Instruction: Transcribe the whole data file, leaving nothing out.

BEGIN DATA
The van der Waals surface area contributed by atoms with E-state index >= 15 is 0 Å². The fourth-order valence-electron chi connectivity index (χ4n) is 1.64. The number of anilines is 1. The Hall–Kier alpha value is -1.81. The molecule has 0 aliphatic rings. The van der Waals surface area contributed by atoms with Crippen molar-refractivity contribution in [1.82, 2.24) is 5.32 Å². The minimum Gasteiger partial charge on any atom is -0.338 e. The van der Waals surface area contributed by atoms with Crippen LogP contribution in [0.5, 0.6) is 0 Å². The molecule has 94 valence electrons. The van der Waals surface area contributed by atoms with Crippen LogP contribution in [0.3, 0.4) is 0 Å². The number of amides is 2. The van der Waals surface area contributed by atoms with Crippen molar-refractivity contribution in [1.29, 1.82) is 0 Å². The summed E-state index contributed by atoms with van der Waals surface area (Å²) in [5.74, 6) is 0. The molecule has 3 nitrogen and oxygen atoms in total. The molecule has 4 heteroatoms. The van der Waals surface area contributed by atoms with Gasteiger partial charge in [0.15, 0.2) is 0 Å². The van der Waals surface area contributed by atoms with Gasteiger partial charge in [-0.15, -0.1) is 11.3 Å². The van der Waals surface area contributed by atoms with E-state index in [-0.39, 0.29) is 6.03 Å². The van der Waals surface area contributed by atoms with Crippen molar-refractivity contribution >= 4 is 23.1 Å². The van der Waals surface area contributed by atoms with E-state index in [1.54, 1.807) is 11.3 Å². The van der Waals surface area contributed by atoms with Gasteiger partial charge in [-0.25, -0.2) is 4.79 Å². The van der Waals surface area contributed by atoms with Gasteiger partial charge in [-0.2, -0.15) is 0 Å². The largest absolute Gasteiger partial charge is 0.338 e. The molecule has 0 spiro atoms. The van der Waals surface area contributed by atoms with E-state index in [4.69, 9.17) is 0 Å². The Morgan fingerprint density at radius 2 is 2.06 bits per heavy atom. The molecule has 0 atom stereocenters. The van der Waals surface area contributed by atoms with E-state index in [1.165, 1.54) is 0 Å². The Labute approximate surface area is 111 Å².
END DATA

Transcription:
The van der Waals surface area contributed by atoms with E-state index >= 15 is 0 Å². The fourth-order valence-electron chi connectivity index (χ4n) is 1.64. The number of anilines is 1. The Hall–Kier alpha value is -1.81. The molecule has 0 aliphatic rings. The van der Waals surface area contributed by atoms with Crippen molar-refractivity contribution in [1.82, 2.24) is 5.32 Å². The minimum Gasteiger partial charge on any atom is -0.338 e. The van der Waals surface area contributed by atoms with Crippen LogP contribution in [0.5, 0.6) is 0 Å². The molecule has 94 valence electrons. The van der Waals surface area contributed by atoms with Crippen LogP contribution in [0.3, 0.4) is 0 Å². The number of amides is 2. The van der Waals surface area contributed by atoms with Crippen molar-refractivity contribution in [1.29, 1.82) is 0 Å². The summed E-state index contributed by atoms with van der Waals surface area (Å²) in [5.74, 6) is 0. The molecule has 3 nitrogen and oxygen atoms in total. The molecule has 4 heteroatoms. The van der Waals surface area contributed by atoms with Gasteiger partial charge in [0.15, 0.2) is 0 Å². The van der Waals surface area contributed by atoms with Gasteiger partial charge in [-0.15, -0.1) is 11.3 Å². The van der Waals surface area contributed by atoms with E-state index in [-0.39, 0.29) is 6.03 Å². The van der Waals surface area contributed by atoms with Crippen molar-refractivity contribution >= 4 is 23.1 Å². The van der Waals surface area contributed by atoms with E-state index in [1.54, 1.807) is 11.3 Å². The van der Waals surface area contributed by atoms with Gasteiger partial charge in [-0.25, -0.2) is 4.79 Å². The van der Waals surface area contributed by atoms with Gasteiger partial charge in [-0.2, -0.15) is 0 Å². The largest absolute Gasteiger partial charge is 0.338 e. The molecule has 0 spiro atoms. The van der Waals surface area contributed by atoms with E-state index in [4.69, 9.17) is 0 Å². The Morgan fingerprint density at radius 2 is 2.06 bits per heavy atom. The molecule has 0 atom stereocenters. The van der Waals surface area contributed by atoms with E-state index in [1.165, 1.54) is 0 Å². The Labute approximate surface area is 111 Å².